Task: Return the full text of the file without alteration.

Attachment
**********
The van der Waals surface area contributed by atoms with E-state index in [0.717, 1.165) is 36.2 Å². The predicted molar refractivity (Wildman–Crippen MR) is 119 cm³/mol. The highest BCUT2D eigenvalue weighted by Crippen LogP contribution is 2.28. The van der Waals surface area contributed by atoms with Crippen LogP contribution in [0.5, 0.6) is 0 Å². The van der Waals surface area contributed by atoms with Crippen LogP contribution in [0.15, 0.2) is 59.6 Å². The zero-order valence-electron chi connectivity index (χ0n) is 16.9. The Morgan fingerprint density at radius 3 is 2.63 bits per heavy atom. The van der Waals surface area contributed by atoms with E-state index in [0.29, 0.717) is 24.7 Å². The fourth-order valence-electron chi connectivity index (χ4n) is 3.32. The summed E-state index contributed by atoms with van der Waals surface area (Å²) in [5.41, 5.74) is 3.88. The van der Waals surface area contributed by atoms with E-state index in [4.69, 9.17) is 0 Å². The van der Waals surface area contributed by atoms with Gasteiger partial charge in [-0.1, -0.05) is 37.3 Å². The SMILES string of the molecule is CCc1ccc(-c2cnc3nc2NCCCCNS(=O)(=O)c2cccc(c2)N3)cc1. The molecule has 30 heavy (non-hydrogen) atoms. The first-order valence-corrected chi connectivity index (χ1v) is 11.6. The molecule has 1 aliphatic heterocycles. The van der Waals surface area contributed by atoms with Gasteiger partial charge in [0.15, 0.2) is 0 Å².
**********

The van der Waals surface area contributed by atoms with E-state index in [0.717, 1.165) is 36.2 Å². The predicted molar refractivity (Wildman–Crippen MR) is 119 cm³/mol. The highest BCUT2D eigenvalue weighted by Crippen LogP contribution is 2.28. The van der Waals surface area contributed by atoms with Crippen LogP contribution in [0.5, 0.6) is 0 Å². The van der Waals surface area contributed by atoms with Crippen LogP contribution in [0.15, 0.2) is 59.6 Å². The zero-order valence-electron chi connectivity index (χ0n) is 16.9. The Morgan fingerprint density at radius 3 is 2.63 bits per heavy atom. The van der Waals surface area contributed by atoms with E-state index in [0.29, 0.717) is 24.7 Å². The fourth-order valence-electron chi connectivity index (χ4n) is 3.32. The summed E-state index contributed by atoms with van der Waals surface area (Å²) in [5.41, 5.74) is 3.88. The van der Waals surface area contributed by atoms with E-state index in [4.69, 9.17) is 0 Å². The van der Waals surface area contributed by atoms with Gasteiger partial charge in [-0.1, -0.05) is 37.3 Å². The SMILES string of the molecule is CCc1ccc(-c2cnc3nc2NCCCCNS(=O)(=O)c2cccc(c2)N3)cc1. The molecule has 30 heavy (non-hydrogen) atoms. The first-order valence-corrected chi connectivity index (χ1v) is 11.6. The molecule has 1 aliphatic heterocycles. The van der Waals surface area contributed by atoms with Gasteiger partial charge in [0.15, 0.2) is 0 Å².